Has our three years with COVID exposed you to the pain of the second arrow in any way?
As lockdowns lingered, did you find yourself thinking about what you’re missing out on? What you’ve lost? Have you succumbed to feeling like a victim at all? Were you offended by restrictions? Did you dislike being told where and when you can go places? Were you upset with being told who and how many you are allowed to have visit your home? Did you resent being separated from people, places, and things you love to do? Were you grumpy about not having a clear answer as to when you’ll be able to access a vaccine? Did you wonder when you will be able to take that beach vacation? Did you track the number of family events you weren’t able to participate in as a result of restrictions? Or, were you more concerned about health risks from COVID? Were you worried that someone you care about may get the virus as a result of someone else’s careless actions? Did you wish there were greater restrictions making it even tougher for the virus to spread? Did you worry that we weren’t doing enough to contain the virus? Now that vaccines have become readily available for all, are you frustrated at those that haven’t yet gotten a shot? It’s easy and natural for our mind to focus on either what has been taken away from us or what health risk we may face. We feel the pain of loss more than the pleasure of gain. Sure, our commutes were less. Yes, we spent less on gas. It was nice to not have to put on a suit each day. Saving money on haircuts and other things was also nice. However, these benefits are swept aside as our focus falls upon what we’re missing out on.
We can also cause ourselves misery by worrying about future events we’re missing. Is my career being stalled because others can’t see my contributions while I work from home? Are our kids being robbed of their futures because of halted or reduced educational opportunities? Do you have kids in University where the costs remain high but the experience much scaled back? How about kids on the verge of graduating from post secondary education and trying to find work in this environment? Are you spending time worrying about these kinds of things when there’s little you can do about any of it? Are you shooting yourself with a second arrow before the reality of these events even surface?
The first step to stopping the sting of second arrows is to seek to become aware when you’re feeling bad. At this point, it’s worth putting pen to paper and writing down what’s on your mind. Check in with yourself and note what you’re feeling and what’s the situation. You can seek to distinguish between facts and feelings. How do I feel versus what is happening. Then you can try to tease out what’s in your control and what may be outside. You could consider asking yourself what beliefs you’re bringing to your interpretation. Are you interpreting things a certain way? Do you have expectations of how things should be? Are these based on facts or your personal feelings? From this analysis, the goal would be to identify something you can do that may constructively assist your current circumstances. With time and practice, awareness can be developed which allows you to regain control and positively influence things prior to letting things spiral into being struck by second arrows.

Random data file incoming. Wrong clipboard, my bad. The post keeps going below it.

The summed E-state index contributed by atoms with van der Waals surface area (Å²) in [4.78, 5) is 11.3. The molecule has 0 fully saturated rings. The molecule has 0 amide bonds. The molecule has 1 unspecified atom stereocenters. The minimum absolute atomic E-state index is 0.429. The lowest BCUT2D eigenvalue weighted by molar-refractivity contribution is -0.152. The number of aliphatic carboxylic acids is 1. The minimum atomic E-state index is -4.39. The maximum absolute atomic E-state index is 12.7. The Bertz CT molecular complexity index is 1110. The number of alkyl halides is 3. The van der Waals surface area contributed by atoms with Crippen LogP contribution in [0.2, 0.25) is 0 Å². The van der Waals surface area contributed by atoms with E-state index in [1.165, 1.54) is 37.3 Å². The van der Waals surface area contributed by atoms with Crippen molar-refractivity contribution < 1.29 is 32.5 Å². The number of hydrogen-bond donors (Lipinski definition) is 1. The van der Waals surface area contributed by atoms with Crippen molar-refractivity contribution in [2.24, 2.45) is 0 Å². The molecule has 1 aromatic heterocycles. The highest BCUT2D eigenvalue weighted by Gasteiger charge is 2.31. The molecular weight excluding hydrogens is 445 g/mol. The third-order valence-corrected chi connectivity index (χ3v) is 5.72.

The story of two arrows helps us see how we can get in our own way. We reduce our ability to adapt when allowing our emotions to get the better of us. Consider using the fable as a cue to check in whenever you face what you consider a setback. Ask yourself what the situation is and whether you are piling on the problem with your thoughts. When an event or injury happens, it just is. It isn’t personal. There’s no value in feeling sorry for ourselves. Our approach should be to respond with “so what, now what?” Yes, you broke an ankle. So what, now what? Yes, COVID happened. So what, now what? Yes, lockdowns are limiting. So what, now what? Yes, there’s health risks associated with the virus. So what, now what? We’re not denying facts or events. We’re encouraging allocating our attention where we can make a difference. Ok, something happened, now what are we going to do? Instead of complaining about and giving power to something that has already occurred, our energies should be devoted to the present moment focused on some kind of action within our grasp. Those that have been the best at adapting have shown us that the first step is acceptance not resistance. They’re accepting reality instead of denying or ignoring it. They are not fighting it. Instead of spending time today worrying about what might happen down the road, target your thoughts towards something over which you can act constructively in this moment. What can I do right now that will help? How can I contribute in order to give myself a chance to make progress? The story of two arrows appears over and over in Buddhist teachings. Perhaps, both as a testament to its importance as a lesson as well as the difficulty of doing. Try keeping the story of two arrows accessible in your mind in order to help you avoid shooting yourself in the foot. The second arrows hurts more because it’s self-inflicted; and, more importantly it prevents us from taking constructive action.